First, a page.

I am pregnant with dc2 and as with dc1, I love not drinking. I used to drink far too much and the year "off"' has done wonders for me. I really want to make this last, what are your experiences?

whitechocolatestars Fri 21-Nov-14 04:34:44

The overall sentiment I couldn't agree more with, alcohol is a ticking health time bomb along with smoking and obesity in this country. Yet whilst the risks of smoking and obesity see widely publicised, there are totally conflicting stances presented on alcohol.

They tend to be along the lines of "yes yes, moderation is very important, too much alcohol is bad for you, stick to the guidelines and drink responsibly as part of a balanced / healthy lifestyle but here.... Just have one more, it won't kill you".

Well one day, it just might.

sunflower49 Fri 21-Nov-14 09:59:52

OP, your post made me have 4 alcohol-free nights since reading it. I don't drink massive amounts daily or anything, but I am guilty of having a few every night to wind down-and if I go out and don't have to drive I tend to be with friends who can handle it much more than I can, so I get drunk whereas they stay at the tipsy stage.

I've managed to wind down just fine without alcohol, 4 out of six nights this week. Might not sound much but It's a turning point for me.

Luckily I've not been invited to any social events recently but I am going to take it steady next time, and drive if I can. Just, alcohol is so, omnipresent?! It's everywhere as a PP said-It's as if we have forgotten that we don't have to drink to enjoy a social event.

Lucy2610 Fri 21-Nov-14 11:05:18

sunflower congrats on 4 days alcohol free! A turning point is all it takes smile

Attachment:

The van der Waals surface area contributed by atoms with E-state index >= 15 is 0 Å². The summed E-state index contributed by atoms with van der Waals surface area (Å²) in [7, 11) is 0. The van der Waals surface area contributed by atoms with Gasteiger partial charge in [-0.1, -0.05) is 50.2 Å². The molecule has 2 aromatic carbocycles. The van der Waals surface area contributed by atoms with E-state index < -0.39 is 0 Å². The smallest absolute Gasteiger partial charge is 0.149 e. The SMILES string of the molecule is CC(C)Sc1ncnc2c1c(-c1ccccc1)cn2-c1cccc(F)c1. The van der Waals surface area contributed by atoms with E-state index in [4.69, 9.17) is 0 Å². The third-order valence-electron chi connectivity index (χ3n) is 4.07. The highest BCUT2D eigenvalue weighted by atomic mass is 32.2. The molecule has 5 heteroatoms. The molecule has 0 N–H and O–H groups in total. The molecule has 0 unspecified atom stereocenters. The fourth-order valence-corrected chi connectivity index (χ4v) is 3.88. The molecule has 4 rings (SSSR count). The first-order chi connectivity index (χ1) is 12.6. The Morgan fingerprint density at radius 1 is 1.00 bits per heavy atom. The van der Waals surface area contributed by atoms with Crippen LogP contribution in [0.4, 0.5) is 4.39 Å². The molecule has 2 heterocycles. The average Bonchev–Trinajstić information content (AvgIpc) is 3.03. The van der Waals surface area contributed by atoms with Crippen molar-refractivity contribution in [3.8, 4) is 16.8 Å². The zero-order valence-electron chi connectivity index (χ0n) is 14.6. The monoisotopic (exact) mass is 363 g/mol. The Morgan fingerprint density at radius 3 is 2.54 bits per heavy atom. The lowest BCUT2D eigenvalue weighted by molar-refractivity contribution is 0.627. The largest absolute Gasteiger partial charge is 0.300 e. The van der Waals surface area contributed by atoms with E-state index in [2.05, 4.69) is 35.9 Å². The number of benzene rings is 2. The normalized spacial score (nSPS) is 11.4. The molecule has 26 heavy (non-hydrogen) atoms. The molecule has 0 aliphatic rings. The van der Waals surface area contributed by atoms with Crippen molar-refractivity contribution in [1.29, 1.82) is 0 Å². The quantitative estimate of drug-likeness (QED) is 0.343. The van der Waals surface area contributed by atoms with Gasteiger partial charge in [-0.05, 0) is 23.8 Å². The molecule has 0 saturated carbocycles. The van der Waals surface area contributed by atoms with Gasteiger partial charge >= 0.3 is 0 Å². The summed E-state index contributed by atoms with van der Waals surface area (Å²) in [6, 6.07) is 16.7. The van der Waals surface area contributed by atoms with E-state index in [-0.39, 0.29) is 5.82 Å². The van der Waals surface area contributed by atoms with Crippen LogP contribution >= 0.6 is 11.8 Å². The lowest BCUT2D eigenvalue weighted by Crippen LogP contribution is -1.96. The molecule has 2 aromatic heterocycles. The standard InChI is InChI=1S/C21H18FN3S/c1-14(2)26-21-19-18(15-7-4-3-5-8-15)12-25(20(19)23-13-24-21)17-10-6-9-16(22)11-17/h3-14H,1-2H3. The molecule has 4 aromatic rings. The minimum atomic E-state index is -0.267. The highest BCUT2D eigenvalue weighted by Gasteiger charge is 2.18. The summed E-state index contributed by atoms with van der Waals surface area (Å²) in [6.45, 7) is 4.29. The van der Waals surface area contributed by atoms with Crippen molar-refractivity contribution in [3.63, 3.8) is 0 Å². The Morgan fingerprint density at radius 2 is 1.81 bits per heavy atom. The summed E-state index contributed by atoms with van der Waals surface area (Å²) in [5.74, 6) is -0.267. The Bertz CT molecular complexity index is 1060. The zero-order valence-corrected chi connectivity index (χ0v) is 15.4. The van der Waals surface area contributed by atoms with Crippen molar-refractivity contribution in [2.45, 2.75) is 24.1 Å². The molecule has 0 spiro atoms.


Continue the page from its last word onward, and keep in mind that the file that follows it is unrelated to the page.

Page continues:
ThatDamnedBitch Fri 21-Nov-14 11:06:01

I can totally identify with this and you're so right.

I reached a point about 4 years ago where I couldn't function psychologically without alcohol. I was going through quite a rough time in my life and alcohol became a crutch. The catalyst for me was new year's eve of 2010. DH and I drank 5 bottles of wine between us. We weren't even at a party we were at home with the children who were still quite young. I feel ashamed that my children saw me in such a state. The hangover the next day was worst I've ever had in my life. I couldn't get out of bed for 2 days (except for crawling to the toilet to vomit) and had to leave DH to look after the children.

After that I stayed sober for about 4 months. I started drinking again but managed to keep it under control. Every now and then it will start to get a little bit more than I'd like and that's when I cut back. I've never drank as much as I did that night and never had a hangover like that one again (thank god). I will never drink more than 3 glasses of anything now regardless of whether I'm at home or out at a party or the pub.

This week I've realised that I've had a glass of wine every night. And even though it's only 1 glass, every night has an effect on my health and my sleep and my mood. So I'm again stopping for a couple of weeks and then only going to drink at weekends.

I do think there should be more awareness of how alcohol can effect people and how easy it is to become addicted. And how your chances of being addicted to alcohol rises massively if there is a history of it in your family. I didn't realise until I actually accepted that was becoming addicted that there are a lot of alcoholics in my family. It was just the norm growing up and I never questioned it. It was just something that everyone did. My uncle died of liver disease 2 years ago as a result of his alcoholism. And it did make quite a few family members stop and look at there own drinking behaviour.